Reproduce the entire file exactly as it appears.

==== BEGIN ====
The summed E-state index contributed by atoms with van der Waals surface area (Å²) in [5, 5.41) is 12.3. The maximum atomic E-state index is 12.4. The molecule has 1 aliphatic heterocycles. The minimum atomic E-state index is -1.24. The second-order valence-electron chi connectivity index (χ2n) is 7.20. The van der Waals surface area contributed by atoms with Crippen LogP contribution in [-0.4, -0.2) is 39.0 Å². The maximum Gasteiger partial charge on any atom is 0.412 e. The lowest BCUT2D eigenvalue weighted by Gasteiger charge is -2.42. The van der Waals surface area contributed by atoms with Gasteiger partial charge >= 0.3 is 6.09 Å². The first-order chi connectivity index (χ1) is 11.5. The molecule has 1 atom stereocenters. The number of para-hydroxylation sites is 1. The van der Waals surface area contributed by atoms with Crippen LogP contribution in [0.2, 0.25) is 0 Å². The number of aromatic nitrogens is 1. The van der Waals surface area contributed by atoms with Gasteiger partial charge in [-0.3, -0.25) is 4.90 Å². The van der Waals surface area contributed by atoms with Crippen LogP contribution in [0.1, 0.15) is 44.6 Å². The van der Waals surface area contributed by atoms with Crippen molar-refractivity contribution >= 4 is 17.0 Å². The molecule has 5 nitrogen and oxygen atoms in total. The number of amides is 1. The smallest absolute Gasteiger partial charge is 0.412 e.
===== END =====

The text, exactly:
The summed E-state index contributed by atoms with van der Waals surface area (Å²) in [5, 5.41) is 12.3. The maximum atomic E-state index is 12.4. The molecule has 1 aliphatic heterocycles. The minimum atomic E-state index is -1.24. The second-order valence-electron chi connectivity index (χ2n) is 7.20. The van der Waals surface area contributed by atoms with Crippen LogP contribution in [-0.4, -0.2) is 39.0 Å². The maximum Gasteiger partial charge on any atom is 0.412 e. The lowest BCUT2D eigenvalue weighted by Gasteiger charge is -2.42. The van der Waals surface area contributed by atoms with Gasteiger partial charge >= 0.3 is 6.09 Å². The first-order chi connectivity index (χ1) is 11.5. The molecule has 1 atom stereocenters. The number of para-hydroxylation sites is 1. The van der Waals surface area contributed by atoms with Crippen LogP contribution in [0.2, 0.25) is 0 Å². The number of aromatic nitrogens is 1. The van der Waals surface area contributed by atoms with Gasteiger partial charge in [-0.3, -0.25) is 4.90 Å². The van der Waals surface area contributed by atoms with Crippen LogP contribution in [0.1, 0.15) is 44.6 Å². The van der Waals surface area contributed by atoms with Crippen molar-refractivity contribution >= 4 is 17.0 Å². The molecule has 5 nitrogen and oxygen atoms in total. The number of amides is 1. The smallest absolute Gasteiger partial charge is 0.412 e.